Bitcoin Falls. Why Traders Are Bracing for Fierce Moves This Week.

Bitcoin and other cryptocurrencies slipped Monday as malaise continued to hang over digital asset markets. Traders were looking ahead to economic data this week to shake cryptos out of their funk—but it may not be a positive move.

The price of Bitcoin has fallen less than 1% over the past 24 hours to $25,700, edging further from the $26,000 level around which the largest digital asset has traded for much of the past month and near the lowest levels since mid-June.

“The best thing you could say about Bitcoin right now is that its traditional September blues—it’s fallen for six consecutive Septembers—has yet to materialize,” said Antoni Trenchev, managing partner at crypto lender Nexo. “Don’t get too comfortable with this price passivity because the fact Bitcoin has been wedded to $25,800 for 10 days tells us that the breakout when it happens will likely be fierce.”

Indeed, crypto prices have been extremely passive, with this week’s lack of action marking a continuation of a trend in place for months. Bitcoin saw its lowest volatility on record this summer and trading volumes—a barometer of investor interest in cryptos—hit four-year lows in August.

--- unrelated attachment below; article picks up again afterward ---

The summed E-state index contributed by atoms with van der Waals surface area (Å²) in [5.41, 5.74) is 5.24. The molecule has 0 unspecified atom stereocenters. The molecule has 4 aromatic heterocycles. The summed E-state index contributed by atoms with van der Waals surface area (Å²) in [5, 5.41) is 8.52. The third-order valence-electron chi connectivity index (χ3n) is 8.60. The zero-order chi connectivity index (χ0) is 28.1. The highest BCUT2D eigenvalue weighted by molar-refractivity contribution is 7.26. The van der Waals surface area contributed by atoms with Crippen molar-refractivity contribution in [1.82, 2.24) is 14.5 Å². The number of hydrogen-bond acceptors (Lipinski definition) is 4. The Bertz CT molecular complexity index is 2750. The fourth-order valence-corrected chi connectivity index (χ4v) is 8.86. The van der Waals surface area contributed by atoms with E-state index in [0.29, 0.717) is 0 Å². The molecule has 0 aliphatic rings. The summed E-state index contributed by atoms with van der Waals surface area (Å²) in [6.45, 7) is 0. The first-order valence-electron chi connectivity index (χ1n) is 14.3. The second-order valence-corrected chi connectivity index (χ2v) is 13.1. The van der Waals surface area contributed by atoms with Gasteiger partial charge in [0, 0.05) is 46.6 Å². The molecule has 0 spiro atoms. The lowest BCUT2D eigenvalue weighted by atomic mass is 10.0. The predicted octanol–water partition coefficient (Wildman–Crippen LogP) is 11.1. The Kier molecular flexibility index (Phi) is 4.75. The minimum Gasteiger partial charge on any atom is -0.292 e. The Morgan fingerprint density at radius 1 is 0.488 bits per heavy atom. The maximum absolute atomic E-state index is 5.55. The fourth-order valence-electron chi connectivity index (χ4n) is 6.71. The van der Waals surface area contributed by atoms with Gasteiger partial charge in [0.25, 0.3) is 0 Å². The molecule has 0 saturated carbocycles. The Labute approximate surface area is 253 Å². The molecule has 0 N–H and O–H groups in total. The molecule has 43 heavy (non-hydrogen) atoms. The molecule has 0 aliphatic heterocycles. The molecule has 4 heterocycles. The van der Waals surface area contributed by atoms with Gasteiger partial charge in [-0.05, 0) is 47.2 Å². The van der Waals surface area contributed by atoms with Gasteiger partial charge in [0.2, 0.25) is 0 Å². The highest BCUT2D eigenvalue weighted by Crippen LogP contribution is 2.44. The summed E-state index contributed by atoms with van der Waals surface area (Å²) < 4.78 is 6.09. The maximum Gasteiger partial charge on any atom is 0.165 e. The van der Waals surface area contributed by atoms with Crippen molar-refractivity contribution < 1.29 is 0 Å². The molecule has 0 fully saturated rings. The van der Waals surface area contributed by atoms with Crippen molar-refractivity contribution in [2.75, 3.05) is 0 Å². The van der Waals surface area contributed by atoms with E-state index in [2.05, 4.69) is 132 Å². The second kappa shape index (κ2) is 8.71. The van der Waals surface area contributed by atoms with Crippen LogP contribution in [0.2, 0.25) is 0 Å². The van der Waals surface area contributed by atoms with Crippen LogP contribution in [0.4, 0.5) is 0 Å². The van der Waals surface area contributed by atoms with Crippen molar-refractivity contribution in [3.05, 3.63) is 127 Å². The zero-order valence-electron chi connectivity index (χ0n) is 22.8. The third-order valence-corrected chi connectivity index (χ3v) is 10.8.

Traders are looking to major macroeconomic news this week for potential catalysts, with Bitcoin having the potential to move with the stock market’s Dow Jones Industrial Average and S&P 500 on the back of key inflation data due Wednesday. The outlook for interest rates—already at a generational peak after the Federal Reserve began ramping up borrowing costs last year to tame inflation—remains key for risk-sensitive assets, which tend to suffer from a lack of demand when rates are high.

“U.S. inflation data this week will tell us if another U.S. interest rate hike is likely this year and help us gauge how long interest rates need to stay at restrictive levels. Clarity on these two key points is likely to dictate whether or not Bitcoin can stay above the mid-$20,000s,” Trenchev said.

Beyond Bitcoin, Ether —the second-largest crypto—lost 2% to below $1,600. Smaller cryptos or altcoins were weaker, with Cardano down 2% and Polygon slipping 4%. Memcoins were unspared, with Dogecoin dropping 2% and Shiba Inu shedding 3%.